As talented researchers working toward advanced degrees, Rutgers graduate students Brian Tice and Michael Drahl already exist in a pretty rarefied academic environment. Brian, a student of nuclear physics, and Michael, who researches synthetic organic chemistry, are surrounded by renowned professors mentoring them and guiding their work.
Meeting of the Minds
These two New Jersey natives are being trained for the rigors of a life spent looking for answers to previously unanswered questions. They’re also among a select group of university students who were invited to attend the 60th Meeting of Nobel Laureates in Lindau, Germany, held June 27 through July 2, 2010.
Tim Koeth, who earned his doctoral degree in physics from Rutgers in 2009, made the trip to Lindau in 2004. “There wasn’t one moment I didn’t enjoy,” recalls Koeth, currently a faculty research associate at the University of Maryland who also holds a visiting instructorship at Rutgers–New Brunswick. “It was an epiphany for me, that, hey, these are just people. Scientists just like myself, just with more years under their belts.”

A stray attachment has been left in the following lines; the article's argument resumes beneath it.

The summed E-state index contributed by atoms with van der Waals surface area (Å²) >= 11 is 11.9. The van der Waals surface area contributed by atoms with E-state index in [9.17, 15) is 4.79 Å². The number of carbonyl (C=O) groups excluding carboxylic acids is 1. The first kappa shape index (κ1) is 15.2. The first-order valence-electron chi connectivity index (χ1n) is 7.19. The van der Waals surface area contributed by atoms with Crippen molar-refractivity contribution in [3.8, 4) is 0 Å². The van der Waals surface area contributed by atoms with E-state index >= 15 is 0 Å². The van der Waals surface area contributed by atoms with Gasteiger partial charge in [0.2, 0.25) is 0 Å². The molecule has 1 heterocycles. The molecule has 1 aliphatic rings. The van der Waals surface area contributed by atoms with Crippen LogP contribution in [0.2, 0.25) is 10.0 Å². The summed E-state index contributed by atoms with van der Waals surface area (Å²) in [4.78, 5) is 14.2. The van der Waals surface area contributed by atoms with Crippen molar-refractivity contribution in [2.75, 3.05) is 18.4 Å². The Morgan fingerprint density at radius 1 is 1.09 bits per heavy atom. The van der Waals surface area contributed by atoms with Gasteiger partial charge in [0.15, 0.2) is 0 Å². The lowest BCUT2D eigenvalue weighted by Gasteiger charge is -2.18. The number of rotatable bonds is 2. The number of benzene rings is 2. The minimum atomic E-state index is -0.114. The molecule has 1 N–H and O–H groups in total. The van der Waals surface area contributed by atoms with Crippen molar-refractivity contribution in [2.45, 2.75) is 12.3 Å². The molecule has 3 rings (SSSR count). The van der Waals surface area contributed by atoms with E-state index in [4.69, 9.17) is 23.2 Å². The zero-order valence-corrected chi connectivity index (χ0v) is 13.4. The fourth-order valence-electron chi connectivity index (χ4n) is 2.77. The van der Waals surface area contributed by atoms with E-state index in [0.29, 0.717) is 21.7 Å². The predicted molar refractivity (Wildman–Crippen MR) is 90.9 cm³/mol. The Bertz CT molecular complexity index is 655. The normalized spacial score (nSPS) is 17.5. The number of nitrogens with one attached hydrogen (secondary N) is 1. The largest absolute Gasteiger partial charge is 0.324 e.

Michael chose to do graduate work at Rutgers because “the chemistry department is among the top 10 nationally for federal funding, and that provides a wealth of opportunities to do some cutting-edge research,” he says. His work in the lab of Professor Lawrence Williams focuses on the synthesis of structurally complex natural products that “have some very promising anticancer and antibiotic properties,” he says.
The link between the Rutgers physics and astronomy department and Fermilabs’ MINERvA project drew Brian to Rutgers. The experiment is a collaboration of nuclear and particle physicists from 24 institutions in the United States, Europe, and South America. At Rutgers, the project is being directed by Ron Ransome, in whose lab Brian works.